How To Promote Good Break Room Behavior
Many companies provide employees with a break room, where they can relax and grab a snack or eat a meal before returning to work after the end of their break or meal period.
The purpose of a breakroom is to help increase employee morale and employee retention, but without proper breakroom etiquette, problems between employees and even between employees and supervisory personnel may arise. Here’s how to create an ideal break room with employee comfort and comradery in mind.
Why is an etiquette policy needed?
You may think that gainfully employed people wouldn’t “raid the company fridge,” but studies show 1 in 5 people do so. And that includes office supervisors and managers, by the way.
We won’t cover the many reasons why “fridge theft” and other bad behaviors occur – our goal in this blog is to help you minimize these bad behaviors as much as possible.
Here’s What You Can Do To Help Employees Enjoy The Break Room
Design a comfortable breakroom
You may be a small company with a small break room. You may be a large company with a small break room on every floor and a large cafeteria.
Regardless of how many break rooms you have, each one should be designed to allow employees to feel comfortable. Dingy green plastic chairs and cheap plastic tables don’t do much for the ambiance of a break room or the comfort of its users. ROSI office furniture is sturdy, attractive, and comfortable.
Keep in mind, too that your break room will probably be used for small informal meetings when planning the design. Quiet corners are the perfect location for banquette seating and larger tables for such occasions.
Dealing with unwanted noise
Some people can tune out music or TV babble they don’t want to hear, but others can’t, and it results in stress.
If you have a TV in a small break room, have the sound off and captions on. That way people who wish to read or chat will not be disturbed by the noise of the TV, and those who want to watch TV can still enjoy it.
Have a policy that no boom boxes are allowed and anyone listening to music or playing games on their phones must wear earbuds.
Label one corner of the room a “quiet area,” and have “no talking” signs posted. This way, people who wish to eat and read a book can do so, while those individuals who like conversation will seek out others of the same mind.
If you provide a refrigerator, list a series of policies in large print on the door.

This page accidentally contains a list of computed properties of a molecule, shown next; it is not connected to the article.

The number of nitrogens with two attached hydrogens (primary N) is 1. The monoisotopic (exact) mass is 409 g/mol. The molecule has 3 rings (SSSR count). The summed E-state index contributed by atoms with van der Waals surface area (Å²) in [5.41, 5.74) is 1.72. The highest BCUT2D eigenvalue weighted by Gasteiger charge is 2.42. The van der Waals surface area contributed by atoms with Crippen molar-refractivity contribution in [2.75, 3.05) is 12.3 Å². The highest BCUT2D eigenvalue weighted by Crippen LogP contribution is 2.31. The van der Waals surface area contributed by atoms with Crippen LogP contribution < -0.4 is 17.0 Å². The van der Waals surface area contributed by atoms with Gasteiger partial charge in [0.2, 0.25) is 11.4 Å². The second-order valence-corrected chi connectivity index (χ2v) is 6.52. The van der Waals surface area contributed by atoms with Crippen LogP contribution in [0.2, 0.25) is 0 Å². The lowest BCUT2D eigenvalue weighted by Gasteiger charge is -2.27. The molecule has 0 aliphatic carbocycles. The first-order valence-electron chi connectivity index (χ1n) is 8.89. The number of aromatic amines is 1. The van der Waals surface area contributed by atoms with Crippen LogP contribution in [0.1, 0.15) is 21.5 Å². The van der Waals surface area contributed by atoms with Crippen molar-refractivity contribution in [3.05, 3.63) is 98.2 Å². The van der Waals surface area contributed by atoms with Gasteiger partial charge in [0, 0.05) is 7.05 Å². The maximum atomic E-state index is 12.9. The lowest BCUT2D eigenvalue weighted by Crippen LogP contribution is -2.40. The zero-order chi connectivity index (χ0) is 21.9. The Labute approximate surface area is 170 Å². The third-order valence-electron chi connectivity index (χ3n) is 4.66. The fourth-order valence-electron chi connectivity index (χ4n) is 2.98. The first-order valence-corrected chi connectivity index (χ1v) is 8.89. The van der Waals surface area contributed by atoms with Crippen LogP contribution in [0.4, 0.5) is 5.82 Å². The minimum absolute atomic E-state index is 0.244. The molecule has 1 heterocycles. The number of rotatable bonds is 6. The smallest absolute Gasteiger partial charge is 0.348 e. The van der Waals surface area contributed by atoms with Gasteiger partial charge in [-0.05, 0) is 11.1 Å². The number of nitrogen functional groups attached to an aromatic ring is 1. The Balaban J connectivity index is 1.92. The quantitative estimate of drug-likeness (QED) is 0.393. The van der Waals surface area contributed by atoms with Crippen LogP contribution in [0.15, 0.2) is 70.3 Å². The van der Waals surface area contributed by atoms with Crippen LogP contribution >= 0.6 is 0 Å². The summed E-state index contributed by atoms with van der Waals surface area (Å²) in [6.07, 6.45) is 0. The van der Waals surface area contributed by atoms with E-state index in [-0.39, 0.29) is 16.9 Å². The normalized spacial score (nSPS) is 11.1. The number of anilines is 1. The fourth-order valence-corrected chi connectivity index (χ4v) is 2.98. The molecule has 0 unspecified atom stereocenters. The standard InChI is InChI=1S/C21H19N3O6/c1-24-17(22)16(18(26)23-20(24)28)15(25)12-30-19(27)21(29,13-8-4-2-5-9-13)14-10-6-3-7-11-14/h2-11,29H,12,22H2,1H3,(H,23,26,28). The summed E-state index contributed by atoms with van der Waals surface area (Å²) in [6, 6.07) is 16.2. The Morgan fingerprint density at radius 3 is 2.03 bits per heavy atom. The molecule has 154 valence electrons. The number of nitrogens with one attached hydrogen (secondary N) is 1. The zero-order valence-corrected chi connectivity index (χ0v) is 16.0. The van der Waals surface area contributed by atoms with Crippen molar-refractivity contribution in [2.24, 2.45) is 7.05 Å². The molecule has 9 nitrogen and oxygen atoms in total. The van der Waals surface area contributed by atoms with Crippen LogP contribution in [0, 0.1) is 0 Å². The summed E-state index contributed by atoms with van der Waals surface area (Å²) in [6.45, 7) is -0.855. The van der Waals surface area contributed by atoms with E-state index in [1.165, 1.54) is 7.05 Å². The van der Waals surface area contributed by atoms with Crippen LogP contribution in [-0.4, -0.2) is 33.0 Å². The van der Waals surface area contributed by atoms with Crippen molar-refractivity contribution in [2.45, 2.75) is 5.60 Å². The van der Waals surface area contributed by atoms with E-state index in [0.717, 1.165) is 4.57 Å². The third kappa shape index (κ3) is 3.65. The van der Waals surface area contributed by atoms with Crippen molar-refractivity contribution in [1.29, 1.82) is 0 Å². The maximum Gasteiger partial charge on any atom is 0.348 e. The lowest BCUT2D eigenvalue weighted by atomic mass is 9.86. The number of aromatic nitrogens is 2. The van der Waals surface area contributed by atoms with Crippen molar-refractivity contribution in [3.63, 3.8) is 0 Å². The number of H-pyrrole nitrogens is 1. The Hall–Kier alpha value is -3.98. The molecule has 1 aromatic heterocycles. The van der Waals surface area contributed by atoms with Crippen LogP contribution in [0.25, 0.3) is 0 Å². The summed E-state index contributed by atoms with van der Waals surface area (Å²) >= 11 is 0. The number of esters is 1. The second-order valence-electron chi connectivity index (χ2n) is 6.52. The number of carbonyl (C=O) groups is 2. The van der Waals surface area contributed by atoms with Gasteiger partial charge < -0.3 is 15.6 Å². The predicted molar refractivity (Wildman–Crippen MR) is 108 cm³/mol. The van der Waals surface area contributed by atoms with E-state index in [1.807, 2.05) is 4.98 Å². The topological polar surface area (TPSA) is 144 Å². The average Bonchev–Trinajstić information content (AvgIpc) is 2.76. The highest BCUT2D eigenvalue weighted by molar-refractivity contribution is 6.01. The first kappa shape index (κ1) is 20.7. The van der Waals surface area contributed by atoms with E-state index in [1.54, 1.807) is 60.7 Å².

Here’s a sample checklist:
- All food must be in a container. The container must be labeled with the owner’s name and the date it was placed in the fridge.
- Food that is not in a container will be tossed after 24 hours.
- All food containers will be tossed 3 – count them, 3 – days after the date on the container — NO EXCEPTIONS.
- Please label drinks as well, to prevent any misunderstandings. Beverages can remain in the refrigerator indefinitely.
- Spills in the fridge? Please clean it up!
Some individuals live check-to-check. After they’ve paid all their bills, they may have little left over for food. This has been cited as one reason for “fridge theft.” Perhaps institute a “Healthy snack sample table” so that people can help themselves to food if they need it. Have a donation box secured to the table and equipped with a lock, so that people can pay what they can when they can to replenish the snacks. Assign an individual to monitor the snack table and replace when necessary.
If you offer a microwave, list a series of policies in large print right above the machine. Here’s a sample checklist:
- Please cover your food, so it doesn’t splatter
- If your food does splatter, please clean it up
Foods with strong aromas can be bothersome to certain individuals. Give reasons why you request some foods not be brought to work so that the rules sound reasonable and not like strict commands.
- Some aromas penetrate and can be unpleasant to others. Please, no popcorn, curries, or fish dishes.
And finally, a blanket list of requested behaviors.
- Need to move a table? Please put it back in position when done.
- Please clean any spills on the tables and place your garbage in the trash bins.
By having a clearly defined Break room etiquette policy along with an optimal layout, you’ll be able to prevent problems before they begin, or at least minimize them.
This will contribute to a pleasant work environment and help increase employee productivity as well as retention.
Here is one of our favorite break rooms/employee lounge. Let us know if you need help creating one of your own.